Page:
Well, we (my family & I) have been here for almost three weeks so it's probably time to synthesize and share some first impressions. Comparing Athens and Fitzwilliam (or, for that matter, Rindge) isn't like apples and oranges, it's more like utricles and pumpkins -- and a really large pumpkin at that!
Greater Athens consists of 4,000,000 or so; in other words nearly 4 in ten Greeks live in the capital city. And it seems as though at any given moment at least a third of them are on the move. Each form of locomotion presents its own challenges to the those of us who are newly-arrived. By far the easiest and safest way to get around is by metro. It's inexpensive, efficient, and user-friendly; its major drawback is that it doesn't cover large sections of the city, though much of that slack can be overcome with buses and/or the tram.
Taxis are ever present, though that does not mean you can get one when you need it. Trying to hail one with a foosball table (it was in a large box) was nearly impossible. It took me 40 minutes to convince one to stop and pick me up. Although more expensive than public transportation, taxis generally provide much more excitement. (I'll leave it to the students to tell you about their first taxi experience.) Cars and trucks are behaviorally similar to taxis; the only thing they're lacking is the meters.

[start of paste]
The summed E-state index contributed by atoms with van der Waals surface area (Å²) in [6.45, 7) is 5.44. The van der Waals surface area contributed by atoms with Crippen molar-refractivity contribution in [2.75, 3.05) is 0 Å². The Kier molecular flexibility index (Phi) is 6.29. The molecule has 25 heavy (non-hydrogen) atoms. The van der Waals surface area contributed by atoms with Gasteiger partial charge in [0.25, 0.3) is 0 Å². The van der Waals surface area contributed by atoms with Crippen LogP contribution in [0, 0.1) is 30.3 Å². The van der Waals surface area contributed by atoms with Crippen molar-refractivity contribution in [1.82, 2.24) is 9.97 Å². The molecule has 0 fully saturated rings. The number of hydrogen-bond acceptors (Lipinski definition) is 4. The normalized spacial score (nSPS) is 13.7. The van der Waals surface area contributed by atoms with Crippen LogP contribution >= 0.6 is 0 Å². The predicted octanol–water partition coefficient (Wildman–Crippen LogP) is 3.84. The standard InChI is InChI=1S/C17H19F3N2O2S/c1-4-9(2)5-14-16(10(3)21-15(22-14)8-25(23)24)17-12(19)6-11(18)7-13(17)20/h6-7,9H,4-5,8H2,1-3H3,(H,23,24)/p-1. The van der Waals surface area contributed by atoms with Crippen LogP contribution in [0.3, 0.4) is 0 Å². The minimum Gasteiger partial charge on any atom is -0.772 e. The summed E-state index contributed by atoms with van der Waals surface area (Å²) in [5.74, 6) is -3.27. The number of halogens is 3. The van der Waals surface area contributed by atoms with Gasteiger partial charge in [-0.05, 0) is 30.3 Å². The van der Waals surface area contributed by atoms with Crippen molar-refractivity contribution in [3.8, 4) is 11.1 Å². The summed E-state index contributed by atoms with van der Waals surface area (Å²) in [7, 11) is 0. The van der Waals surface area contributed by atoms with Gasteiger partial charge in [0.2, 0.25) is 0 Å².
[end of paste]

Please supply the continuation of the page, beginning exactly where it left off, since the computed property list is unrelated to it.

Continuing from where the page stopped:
Just when one thinks taxis are the dominant motorized life form, along come the scooters. They come in all shapes and sizes, carry an equally diverse ridership, and seem to live by one rule of the road: there are no rules of the road that apply to them. Lanes do not exist, crosswalks are great places to wait until the light changes, and sidewalks and one-way streets are merely minor hindrances that shouldn't stop someone from reaching her/his destination in the quickest possible time.
Given all of this my daily runs have become individualized adventures in survival. So far the metro is the only thing I haven't had to worry about. But in addition to the hazards mentioned above, there's one other I hadn't expected -- pedestrians! Sure, there are lots of them, but they don't behave in any easily predictable fashion. For one thing, individually they're just as likely to walk on the left as on the right. And, despite the fact Greeks tend to be slimmer than we Americans, two of them can somehow manage to take up an entire sidewalk. And then there's what I've come to call the "Athens veer." The person up ahead of you who seems to be walking in a straight line may, without any warning, suddenly and inexplicably drift off in another direction.
While I'm on the topic of pedestrians, I've quickly come to realize that many times the safest place to walk is in the street. Sidewalks in Athens can be physical nightmares. They're uneven, narrow, often uphill, and generally the slipperiest surfaces I've encountered this side of ice (due in no small part to the high incidence of marble in their construction).
If all of this seems like I'm complaining, I don't mean to be. For all of the challenges associated with navigating around Athens there's the reward of looking up and seeing the Parthenon (I can't imagine ever tiring of that), or turning to your left and encountering the Temple of Zeus Olympian, or stumbling across any number of sights that remind you what a special place this is.
Next time: Wining and Dining (or, How I Developed a Feta-ish)
robin (aka Pan Man)